The second part of the assignment, integrating Lua and C++ was itself composed of two parts:
1) Enabling C++ and Lua to communicate with each other
2) Using the above communication to build assets for our “game”

The first part was kind of tricky, and involved adding three new Lua projects to our current solution. When I finally got that to build without errors, the super tricky part began. I learned how to call Lua functions from C++ code, and vice versa. From what I’ve seen of Lua till now, it seems like a really powerful and versatile scripting language, able to do a lot of complicated stuff. The major amount of time in this assignment was spent on understanding how Lua and C++ work together, and getting that functionality working in our project.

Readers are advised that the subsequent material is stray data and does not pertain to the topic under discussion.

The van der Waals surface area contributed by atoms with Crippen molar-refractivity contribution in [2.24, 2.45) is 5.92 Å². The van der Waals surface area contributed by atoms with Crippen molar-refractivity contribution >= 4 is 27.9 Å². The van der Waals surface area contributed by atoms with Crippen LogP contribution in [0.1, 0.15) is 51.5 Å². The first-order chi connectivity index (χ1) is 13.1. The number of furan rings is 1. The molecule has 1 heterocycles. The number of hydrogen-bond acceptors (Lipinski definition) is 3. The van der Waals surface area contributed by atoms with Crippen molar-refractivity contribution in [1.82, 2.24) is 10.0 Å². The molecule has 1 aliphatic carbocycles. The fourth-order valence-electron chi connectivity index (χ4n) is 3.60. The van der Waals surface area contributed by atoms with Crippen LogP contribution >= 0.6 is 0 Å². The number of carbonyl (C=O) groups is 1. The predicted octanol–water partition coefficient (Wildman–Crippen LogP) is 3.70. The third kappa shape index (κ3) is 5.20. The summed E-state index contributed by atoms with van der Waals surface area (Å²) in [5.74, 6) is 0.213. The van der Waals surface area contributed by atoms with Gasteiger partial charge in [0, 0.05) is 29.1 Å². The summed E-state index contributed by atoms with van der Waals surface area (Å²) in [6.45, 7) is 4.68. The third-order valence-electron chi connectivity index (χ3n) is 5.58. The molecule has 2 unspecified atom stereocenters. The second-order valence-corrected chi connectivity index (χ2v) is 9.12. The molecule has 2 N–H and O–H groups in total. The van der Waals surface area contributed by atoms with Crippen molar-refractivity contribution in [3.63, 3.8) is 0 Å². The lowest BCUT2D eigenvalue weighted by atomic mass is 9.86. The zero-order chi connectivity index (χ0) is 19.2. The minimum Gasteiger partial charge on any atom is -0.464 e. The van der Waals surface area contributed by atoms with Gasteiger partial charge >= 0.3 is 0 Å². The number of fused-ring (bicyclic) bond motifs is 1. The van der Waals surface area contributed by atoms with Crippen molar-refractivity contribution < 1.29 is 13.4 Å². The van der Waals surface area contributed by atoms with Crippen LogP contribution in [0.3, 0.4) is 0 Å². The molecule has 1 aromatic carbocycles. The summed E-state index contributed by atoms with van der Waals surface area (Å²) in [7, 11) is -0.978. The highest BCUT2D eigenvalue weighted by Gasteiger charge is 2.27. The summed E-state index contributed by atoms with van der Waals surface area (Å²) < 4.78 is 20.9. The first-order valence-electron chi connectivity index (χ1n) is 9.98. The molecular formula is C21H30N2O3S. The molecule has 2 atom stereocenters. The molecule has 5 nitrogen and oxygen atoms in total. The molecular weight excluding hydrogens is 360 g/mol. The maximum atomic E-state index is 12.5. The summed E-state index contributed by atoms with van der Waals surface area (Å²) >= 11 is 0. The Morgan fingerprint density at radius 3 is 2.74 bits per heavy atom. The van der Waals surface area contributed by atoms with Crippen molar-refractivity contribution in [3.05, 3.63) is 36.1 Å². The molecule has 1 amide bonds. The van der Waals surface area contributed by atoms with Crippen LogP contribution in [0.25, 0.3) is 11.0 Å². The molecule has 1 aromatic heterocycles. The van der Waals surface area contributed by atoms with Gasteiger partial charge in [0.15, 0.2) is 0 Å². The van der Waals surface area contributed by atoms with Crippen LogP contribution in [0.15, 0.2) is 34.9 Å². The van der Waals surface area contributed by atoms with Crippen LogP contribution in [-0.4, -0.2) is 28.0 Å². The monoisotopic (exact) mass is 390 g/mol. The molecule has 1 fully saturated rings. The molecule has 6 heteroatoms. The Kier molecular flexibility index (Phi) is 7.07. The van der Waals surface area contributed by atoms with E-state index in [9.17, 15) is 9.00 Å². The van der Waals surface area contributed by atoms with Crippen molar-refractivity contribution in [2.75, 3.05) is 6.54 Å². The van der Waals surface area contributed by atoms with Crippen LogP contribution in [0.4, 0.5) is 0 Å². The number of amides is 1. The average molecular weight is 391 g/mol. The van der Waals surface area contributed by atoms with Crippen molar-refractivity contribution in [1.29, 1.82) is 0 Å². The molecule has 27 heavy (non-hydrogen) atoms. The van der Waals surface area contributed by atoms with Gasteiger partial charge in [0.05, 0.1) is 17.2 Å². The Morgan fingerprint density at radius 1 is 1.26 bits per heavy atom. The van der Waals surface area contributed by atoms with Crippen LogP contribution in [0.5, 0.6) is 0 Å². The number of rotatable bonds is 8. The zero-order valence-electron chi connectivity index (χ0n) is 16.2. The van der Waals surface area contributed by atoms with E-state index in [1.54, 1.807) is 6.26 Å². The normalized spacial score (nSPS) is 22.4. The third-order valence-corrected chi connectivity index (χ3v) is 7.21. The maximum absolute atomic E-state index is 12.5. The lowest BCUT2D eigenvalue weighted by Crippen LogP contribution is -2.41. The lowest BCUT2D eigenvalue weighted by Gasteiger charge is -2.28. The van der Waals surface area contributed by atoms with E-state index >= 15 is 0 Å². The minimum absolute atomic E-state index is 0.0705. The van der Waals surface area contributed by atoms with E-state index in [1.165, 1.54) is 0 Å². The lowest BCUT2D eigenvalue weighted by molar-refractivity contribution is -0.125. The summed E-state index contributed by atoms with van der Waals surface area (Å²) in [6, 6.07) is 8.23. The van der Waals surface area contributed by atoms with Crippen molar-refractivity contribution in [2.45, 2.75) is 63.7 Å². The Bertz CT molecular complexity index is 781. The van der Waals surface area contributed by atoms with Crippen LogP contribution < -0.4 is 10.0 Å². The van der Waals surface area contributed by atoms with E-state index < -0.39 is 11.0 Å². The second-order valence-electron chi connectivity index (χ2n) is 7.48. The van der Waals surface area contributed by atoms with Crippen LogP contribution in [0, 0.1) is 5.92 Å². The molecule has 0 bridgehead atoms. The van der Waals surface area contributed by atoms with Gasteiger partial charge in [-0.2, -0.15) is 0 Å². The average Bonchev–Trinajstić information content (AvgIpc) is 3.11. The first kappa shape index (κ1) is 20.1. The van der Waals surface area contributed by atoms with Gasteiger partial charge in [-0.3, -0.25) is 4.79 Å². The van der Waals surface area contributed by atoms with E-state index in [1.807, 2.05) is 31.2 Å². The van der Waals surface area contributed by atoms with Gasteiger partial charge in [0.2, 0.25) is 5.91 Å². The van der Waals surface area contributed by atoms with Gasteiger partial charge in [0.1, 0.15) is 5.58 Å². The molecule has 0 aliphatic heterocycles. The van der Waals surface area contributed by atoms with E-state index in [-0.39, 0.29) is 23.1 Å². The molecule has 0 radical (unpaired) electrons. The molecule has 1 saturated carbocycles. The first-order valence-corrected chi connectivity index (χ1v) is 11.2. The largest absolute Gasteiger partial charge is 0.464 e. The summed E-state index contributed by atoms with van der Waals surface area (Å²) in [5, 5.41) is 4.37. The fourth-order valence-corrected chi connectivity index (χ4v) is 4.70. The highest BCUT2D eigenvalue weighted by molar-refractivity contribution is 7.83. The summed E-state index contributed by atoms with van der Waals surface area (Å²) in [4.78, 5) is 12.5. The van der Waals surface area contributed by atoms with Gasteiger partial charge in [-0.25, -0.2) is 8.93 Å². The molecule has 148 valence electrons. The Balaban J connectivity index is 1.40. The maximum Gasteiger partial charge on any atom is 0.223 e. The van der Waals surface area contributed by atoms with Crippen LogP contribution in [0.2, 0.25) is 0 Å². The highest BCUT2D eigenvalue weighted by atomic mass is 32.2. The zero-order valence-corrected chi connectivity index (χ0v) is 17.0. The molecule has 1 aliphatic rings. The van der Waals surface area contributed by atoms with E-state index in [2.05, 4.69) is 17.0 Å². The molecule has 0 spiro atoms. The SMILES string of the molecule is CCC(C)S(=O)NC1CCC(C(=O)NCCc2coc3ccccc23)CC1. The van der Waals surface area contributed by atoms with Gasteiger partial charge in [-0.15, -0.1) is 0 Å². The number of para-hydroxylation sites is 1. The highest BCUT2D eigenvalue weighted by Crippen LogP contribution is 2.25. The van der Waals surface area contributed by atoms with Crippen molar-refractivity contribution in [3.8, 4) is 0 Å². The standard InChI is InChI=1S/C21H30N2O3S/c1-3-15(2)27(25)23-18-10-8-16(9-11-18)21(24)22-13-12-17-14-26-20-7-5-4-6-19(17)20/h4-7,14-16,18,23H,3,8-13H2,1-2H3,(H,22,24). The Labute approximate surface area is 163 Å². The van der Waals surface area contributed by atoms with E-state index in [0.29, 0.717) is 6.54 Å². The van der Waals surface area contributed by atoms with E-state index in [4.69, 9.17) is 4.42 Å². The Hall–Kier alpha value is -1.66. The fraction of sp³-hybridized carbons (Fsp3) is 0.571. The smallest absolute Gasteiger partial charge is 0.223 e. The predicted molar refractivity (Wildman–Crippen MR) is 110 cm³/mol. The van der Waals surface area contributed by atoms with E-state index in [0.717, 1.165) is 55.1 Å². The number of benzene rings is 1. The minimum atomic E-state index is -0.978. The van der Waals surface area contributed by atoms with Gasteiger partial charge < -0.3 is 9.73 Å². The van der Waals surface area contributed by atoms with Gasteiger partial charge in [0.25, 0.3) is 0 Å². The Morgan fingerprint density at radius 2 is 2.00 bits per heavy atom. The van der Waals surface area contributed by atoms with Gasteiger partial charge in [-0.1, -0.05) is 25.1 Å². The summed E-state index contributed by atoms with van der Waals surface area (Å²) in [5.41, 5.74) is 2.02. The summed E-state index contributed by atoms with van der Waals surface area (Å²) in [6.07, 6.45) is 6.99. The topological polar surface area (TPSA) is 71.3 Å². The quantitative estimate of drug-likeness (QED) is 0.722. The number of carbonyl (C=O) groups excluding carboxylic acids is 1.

Time breakup:
Reading/Understanding what to do: ~4 hrs
Getting the graphics part working: ~0.5 hrs
Getting Lua projects ready: ~0.5 hrs
Using Lua in actual code: ~ 3 hr

Total Time: ~8 hrs

You can download the working exe here. It’ll just show the colored triangle from earlier, but you wouldn’t believe the amount of code in there!

Your browser may say that the file is malicious. This is because some browsers do not allow sharing executables from unknown sources. However, the file is perfectly safe to run.

This week we made huge progress on all fronts. I got the different environment interactions working with the player, and also working with Vinod premonition. Abhishek got a basic version of the chasing enemy in, which follows the player around the map, ready to kill them. We’ve started getting levels in as well, with Tony, Brenton, and Kyle working hard on designing and creating levels. This is what part of the launch tile looks like: